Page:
On my way home, I feel surprisingly serene. I have one more stop to make, at the dry cleaner, and this requires a left turn into oncoming traffic. The traffic is backed up from the stoplight, as it always is, and drivers in idling cars are blocking the entrance to the parking lot of the dry cleaner’s. I don’t blow my horn, though. I just sit there.
And then a funny thing happens: First, a driver pulls up to leave almost enough room for me to enter the parking lot. After that, not just one, but two drivers back up so that I can make my left turn. And all of them are smiling! I smile, wave, smile, wave. All of them wave back! Is this manners karma, or what?
The really strange thing is that I would have felt content even if nobody had moved to let me into the parking lot, because I’m already calm from not joining the fray in the parking lot. Being mannerly is a matter of ethics. It’s also a surefire way to feel better about yourself. I never realized how horrible I felt about being rude until I simply stopped.
On the last day of my manners experiment, I have two great coups. The first is in a store where I have to return something without a receipt. The clerk is standing right beneath a sign that clearly says, “No receipt, no return.” I notice the clerk’s necklace as I approach the desk. She raises her hand and touches it, noticing me noticing it. The necklace is a Celtic cross that looks like silver twigs wound together. I compliment it, then present my dilemma: I bought a pair of pants without trying them on. Could I please exchange them? When she smiles and says yes, I make a another note to self: People really do warm to you when you notice them and appreciate their efforts, whether they’re changing a tire or wearing something special.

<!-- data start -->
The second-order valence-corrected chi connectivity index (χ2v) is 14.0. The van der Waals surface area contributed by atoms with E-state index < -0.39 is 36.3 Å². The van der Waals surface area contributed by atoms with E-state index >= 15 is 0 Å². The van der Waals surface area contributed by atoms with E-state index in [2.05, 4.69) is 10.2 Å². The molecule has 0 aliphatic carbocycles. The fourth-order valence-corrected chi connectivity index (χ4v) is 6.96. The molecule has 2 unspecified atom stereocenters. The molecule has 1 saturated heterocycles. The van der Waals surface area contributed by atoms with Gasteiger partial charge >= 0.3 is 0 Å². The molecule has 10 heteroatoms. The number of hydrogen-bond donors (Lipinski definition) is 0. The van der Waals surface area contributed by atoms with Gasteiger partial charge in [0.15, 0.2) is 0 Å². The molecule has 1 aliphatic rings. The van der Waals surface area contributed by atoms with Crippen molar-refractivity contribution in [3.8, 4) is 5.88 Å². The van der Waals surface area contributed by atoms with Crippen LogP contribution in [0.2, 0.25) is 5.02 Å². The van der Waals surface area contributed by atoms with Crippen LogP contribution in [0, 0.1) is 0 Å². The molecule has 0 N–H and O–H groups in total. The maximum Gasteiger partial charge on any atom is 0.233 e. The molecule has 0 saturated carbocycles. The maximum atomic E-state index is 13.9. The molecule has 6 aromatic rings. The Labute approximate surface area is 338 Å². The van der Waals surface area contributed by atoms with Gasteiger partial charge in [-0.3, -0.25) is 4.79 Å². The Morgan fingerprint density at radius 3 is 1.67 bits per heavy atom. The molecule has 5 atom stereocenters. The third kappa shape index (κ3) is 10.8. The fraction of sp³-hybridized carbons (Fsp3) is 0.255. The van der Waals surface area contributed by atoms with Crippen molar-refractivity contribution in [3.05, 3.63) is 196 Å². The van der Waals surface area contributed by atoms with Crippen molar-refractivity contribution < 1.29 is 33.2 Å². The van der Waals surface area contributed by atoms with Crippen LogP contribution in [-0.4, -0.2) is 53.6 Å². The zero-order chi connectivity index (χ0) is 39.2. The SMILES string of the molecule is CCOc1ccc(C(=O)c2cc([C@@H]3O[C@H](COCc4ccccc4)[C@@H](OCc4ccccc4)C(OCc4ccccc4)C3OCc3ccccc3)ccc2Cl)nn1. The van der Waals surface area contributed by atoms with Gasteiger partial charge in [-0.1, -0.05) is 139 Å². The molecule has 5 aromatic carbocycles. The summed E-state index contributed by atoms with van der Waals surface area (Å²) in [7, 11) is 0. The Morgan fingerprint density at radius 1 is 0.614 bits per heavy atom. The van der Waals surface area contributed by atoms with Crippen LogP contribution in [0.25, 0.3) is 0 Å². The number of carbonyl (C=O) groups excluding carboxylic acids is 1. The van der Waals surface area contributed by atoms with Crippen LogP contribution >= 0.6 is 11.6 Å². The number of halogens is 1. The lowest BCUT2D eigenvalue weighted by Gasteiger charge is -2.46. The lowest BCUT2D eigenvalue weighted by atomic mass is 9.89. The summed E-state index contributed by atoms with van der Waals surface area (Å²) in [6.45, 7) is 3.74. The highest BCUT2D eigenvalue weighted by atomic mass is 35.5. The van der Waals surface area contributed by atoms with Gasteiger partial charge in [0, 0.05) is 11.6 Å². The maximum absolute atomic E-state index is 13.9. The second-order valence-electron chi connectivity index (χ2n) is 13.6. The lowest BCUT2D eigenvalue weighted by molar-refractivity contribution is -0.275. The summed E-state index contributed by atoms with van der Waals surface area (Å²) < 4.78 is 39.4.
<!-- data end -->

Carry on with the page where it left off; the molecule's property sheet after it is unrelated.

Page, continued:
Pants in hand, I head out into the driving rain and cross the street to Starbucks. Like our local post office, this Starbucks is a battleground, with virtual office workers vying with their laptops for the best tables. They set up like squatters, buying office space for the price of a coffee. I know this because I am one of them.
I score a coveted central table away from the chilly door. I spread out my papers and sip my tea, happy and warm. Then a pair of women come in with shopping bags and search the place. There are no tables left, just the counter.
Is it good manners to offer them my seat, even if they’re shopping and I’m working? I wonder. Or would that be a selfless act that I’ll resent?
The only way to know is to do it: I say hello and offer them my table. I can move to a stool at the counter. The women are startled. They protest, uncertain, casting their eyes about the room for another option. There isn’t any. Finally they acquiesce. I move to the counter which, as I suspected, is too narrow to work on, yet I manage.
Ten minutes later someone taps me on the shoulder. It’s one of the women. The other one has gleefully commandeered the only window table and is holding it for me. “We thought you should have it, you’re so nice,” they say, and we’re all smiling. Bless our hearts.